Best way to repeat a character in C#



9 Answers

In all versions of .NET, you can repeat a string thus:

public static string Repeat(string value, int count)
{
    return new StringBuilder(value.Length * count).Insert(0, value, count).ToString();
}

To repeat a character, new String('\t', count) is your best bet. See the answer by @CMS.

find repeated characters in a string c#

What it's the best way to generate a string of \t's in C#

I am learning C# and experimenting with different ways of saying the same thing.

Tabs(uint t) is a function that returns a string with t amount of \t's

For example Tabs(3) returns "\t\t\t"

Which of these three ways of implementing Tabs(uint numTabs) is best?

Of course that depends on what "best" means.

  1. The LINQ version is only two lines, which is nice. But are the calls to Repeat and Aggregate unnecessarily time/resource consuming?

  2. The StringBuilder version is very clear but is the StringBuilder class somehow slower?

  3. The string version is basic, which means it is easy to understand.

  4. Does it not matter at all? Are they all equal?

These are all questions to help me get a better feel for C#.

private string Tabs(uint numTabs)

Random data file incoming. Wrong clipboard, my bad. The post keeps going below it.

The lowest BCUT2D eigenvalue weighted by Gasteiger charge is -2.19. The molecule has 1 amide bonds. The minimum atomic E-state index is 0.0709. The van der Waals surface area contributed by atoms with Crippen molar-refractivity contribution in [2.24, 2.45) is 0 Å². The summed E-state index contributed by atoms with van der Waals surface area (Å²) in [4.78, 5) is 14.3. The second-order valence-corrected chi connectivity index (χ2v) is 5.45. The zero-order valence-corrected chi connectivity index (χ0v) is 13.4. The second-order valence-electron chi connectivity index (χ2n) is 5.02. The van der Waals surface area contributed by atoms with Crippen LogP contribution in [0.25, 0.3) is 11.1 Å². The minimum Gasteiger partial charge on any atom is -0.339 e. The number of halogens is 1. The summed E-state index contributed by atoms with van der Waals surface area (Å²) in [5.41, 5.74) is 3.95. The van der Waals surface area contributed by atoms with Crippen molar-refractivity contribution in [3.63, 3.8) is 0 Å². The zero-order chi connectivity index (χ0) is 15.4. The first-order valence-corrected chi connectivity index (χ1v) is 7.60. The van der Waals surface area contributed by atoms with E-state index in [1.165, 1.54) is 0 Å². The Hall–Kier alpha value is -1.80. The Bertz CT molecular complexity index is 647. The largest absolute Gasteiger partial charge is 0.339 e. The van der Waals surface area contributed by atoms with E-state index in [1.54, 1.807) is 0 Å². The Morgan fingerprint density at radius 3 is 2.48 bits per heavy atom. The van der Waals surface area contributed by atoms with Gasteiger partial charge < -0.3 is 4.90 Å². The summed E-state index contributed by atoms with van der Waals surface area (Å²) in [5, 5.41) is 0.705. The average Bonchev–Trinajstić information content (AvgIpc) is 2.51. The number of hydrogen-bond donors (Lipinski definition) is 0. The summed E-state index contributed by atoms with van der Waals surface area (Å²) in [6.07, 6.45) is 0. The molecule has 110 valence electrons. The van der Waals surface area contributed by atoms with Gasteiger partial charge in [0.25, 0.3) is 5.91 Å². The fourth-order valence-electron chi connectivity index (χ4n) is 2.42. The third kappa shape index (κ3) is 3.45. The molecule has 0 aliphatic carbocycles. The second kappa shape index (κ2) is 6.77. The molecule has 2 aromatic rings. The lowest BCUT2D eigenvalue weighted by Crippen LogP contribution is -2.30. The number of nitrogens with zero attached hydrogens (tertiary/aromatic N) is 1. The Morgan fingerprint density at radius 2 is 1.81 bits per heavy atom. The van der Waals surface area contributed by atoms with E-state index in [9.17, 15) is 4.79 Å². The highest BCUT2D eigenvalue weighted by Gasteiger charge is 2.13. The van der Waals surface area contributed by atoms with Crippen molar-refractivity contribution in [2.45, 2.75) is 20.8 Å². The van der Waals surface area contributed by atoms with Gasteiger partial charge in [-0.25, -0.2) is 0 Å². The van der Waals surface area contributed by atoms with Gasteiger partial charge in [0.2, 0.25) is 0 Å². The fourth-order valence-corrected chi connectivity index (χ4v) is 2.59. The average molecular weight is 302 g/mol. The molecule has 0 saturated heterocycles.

{
    IEnumerable<string> tabs = Enumerable.Repeat("\t", (int) numTabs);
    return (numTabs > 0) ? tabs.Aggregate((sum, next) => sum + next) : ""; 
}  

private string Tabs(uint numTabs)
{
    StringBuilder sb = new StringBuilder();
    for (uint i = 0; i < numTabs; i++)
        sb.Append("\t");

    return sb.ToString();
}  

private string Tabs(uint numTabs)
{
    string output = "";
    for (uint i = 0; i < numTabs; i++)
    {
        output += '\t';
    }
    return output; 
}



The best version is certainly to use the builtin way:

string Tabs(int len) { return new string('\t', len); }

Of the other solutions, prefer the easiest; only if this is proving too slow, strive for a more efficient solution.

If you use a StringBuilder and know its resulting length in advance, then also use an appropriate constructor, this is much more efficient because it means that only one time-consuming allocation takes place, and no unnecessary copying of data. Nonsense: of course the above code is more efficient.




What about using extension method?


public static class StringExtensions
{
   public static string Repeat(this char chatToRepeat, int repeat) {

       return new string(chatToRepeat,repeat);
   }
   public  static string Repeat(this string stringToRepeat,int repeat)
   {
       var builder = new StringBuilder(repeat*stringToRepeat.Length);
       for (int i = 0; i < repeat; i++) {
           builder.Append(stringToRepeat);
       }
       return builder.ToString();
   }
}

You could then write :

Debug.WriteLine('-'.Repeat(100)); // For Chars  
Debug.WriteLine("Hello".Repeat(100)); // For Strings

Note that a performance test of using the stringbuilder version for simple characters instead of strings gives you a major preformance penality : on my computer the difference in mesured performance is 1:20 between: Debug.WriteLine('-'.Repeat(1000000)) //char version and